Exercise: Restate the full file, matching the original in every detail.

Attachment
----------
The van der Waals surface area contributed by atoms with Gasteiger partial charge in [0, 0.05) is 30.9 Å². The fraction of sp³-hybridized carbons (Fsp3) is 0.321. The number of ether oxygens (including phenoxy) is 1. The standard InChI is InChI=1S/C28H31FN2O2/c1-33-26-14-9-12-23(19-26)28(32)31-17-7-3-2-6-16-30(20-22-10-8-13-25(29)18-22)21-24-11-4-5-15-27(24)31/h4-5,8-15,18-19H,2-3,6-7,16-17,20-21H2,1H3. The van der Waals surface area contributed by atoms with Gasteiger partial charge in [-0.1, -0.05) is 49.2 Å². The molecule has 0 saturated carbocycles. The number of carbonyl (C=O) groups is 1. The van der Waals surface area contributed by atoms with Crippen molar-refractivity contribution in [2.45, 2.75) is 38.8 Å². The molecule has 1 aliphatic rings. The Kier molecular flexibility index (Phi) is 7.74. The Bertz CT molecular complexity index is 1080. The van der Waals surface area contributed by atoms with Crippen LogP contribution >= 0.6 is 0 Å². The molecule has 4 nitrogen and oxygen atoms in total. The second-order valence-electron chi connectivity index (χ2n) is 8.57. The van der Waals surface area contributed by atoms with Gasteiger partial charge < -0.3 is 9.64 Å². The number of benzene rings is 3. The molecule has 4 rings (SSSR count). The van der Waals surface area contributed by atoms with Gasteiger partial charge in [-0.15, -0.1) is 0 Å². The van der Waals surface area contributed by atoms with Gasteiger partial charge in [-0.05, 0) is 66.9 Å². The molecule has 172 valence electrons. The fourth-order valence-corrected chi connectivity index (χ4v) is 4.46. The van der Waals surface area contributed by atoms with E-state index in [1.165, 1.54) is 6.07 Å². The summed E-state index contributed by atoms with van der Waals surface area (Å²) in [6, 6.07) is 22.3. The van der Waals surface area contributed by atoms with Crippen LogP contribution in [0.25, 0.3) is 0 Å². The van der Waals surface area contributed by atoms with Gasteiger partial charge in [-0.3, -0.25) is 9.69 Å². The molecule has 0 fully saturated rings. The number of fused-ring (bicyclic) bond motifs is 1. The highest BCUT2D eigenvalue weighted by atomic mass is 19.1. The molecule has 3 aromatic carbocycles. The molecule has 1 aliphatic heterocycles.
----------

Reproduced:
The van der Waals surface area contributed by atoms with Gasteiger partial charge in [0, 0.05) is 30.9 Å². The fraction of sp³-hybridized carbons (Fsp3) is 0.321. The number of ether oxygens (including phenoxy) is 1. The standard InChI is InChI=1S/C28H31FN2O2/c1-33-26-14-9-12-23(19-26)28(32)31-17-7-3-2-6-16-30(20-22-10-8-13-25(29)18-22)21-24-11-4-5-15-27(24)31/h4-5,8-15,18-19H,2-3,6-7,16-17,20-21H2,1H3. The van der Waals surface area contributed by atoms with Gasteiger partial charge in [-0.1, -0.05) is 49.2 Å². The molecule has 0 saturated carbocycles. The number of carbonyl (C=O) groups is 1. The van der Waals surface area contributed by atoms with Crippen molar-refractivity contribution in [2.45, 2.75) is 38.8 Å². The molecule has 1 aliphatic rings. The Kier molecular flexibility index (Phi) is 7.74. The Bertz CT molecular complexity index is 1080. The van der Waals surface area contributed by atoms with Crippen LogP contribution >= 0.6 is 0 Å². The molecule has 4 nitrogen and oxygen atoms in total. The second-order valence-electron chi connectivity index (χ2n) is 8.57. The van der Waals surface area contributed by atoms with Gasteiger partial charge < -0.3 is 9.64 Å². The number of benzene rings is 3. The molecule has 4 rings (SSSR count). The van der Waals surface area contributed by atoms with Gasteiger partial charge in [-0.15, -0.1) is 0 Å². The van der Waals surface area contributed by atoms with Gasteiger partial charge in [-0.05, 0) is 66.9 Å². The molecule has 172 valence electrons. The fourth-order valence-corrected chi connectivity index (χ4v) is 4.46. The van der Waals surface area contributed by atoms with E-state index in [1.165, 1.54) is 6.07 Å². The summed E-state index contributed by atoms with van der Waals surface area (Å²) in [6, 6.07) is 22.3. The van der Waals surface area contributed by atoms with Crippen LogP contribution in [0.25, 0.3) is 0 Å². The van der Waals surface area contributed by atoms with Gasteiger partial charge in [-0.3, -0.25) is 9.69 Å². The molecule has 0 fully saturated rings. The number of fused-ring (bicyclic) bond motifs is 1. The highest BCUT2D eigenvalue weighted by atomic mass is 19.1. The molecule has 3 aromatic carbocycles. The molecule has 1 aliphatic heterocycles.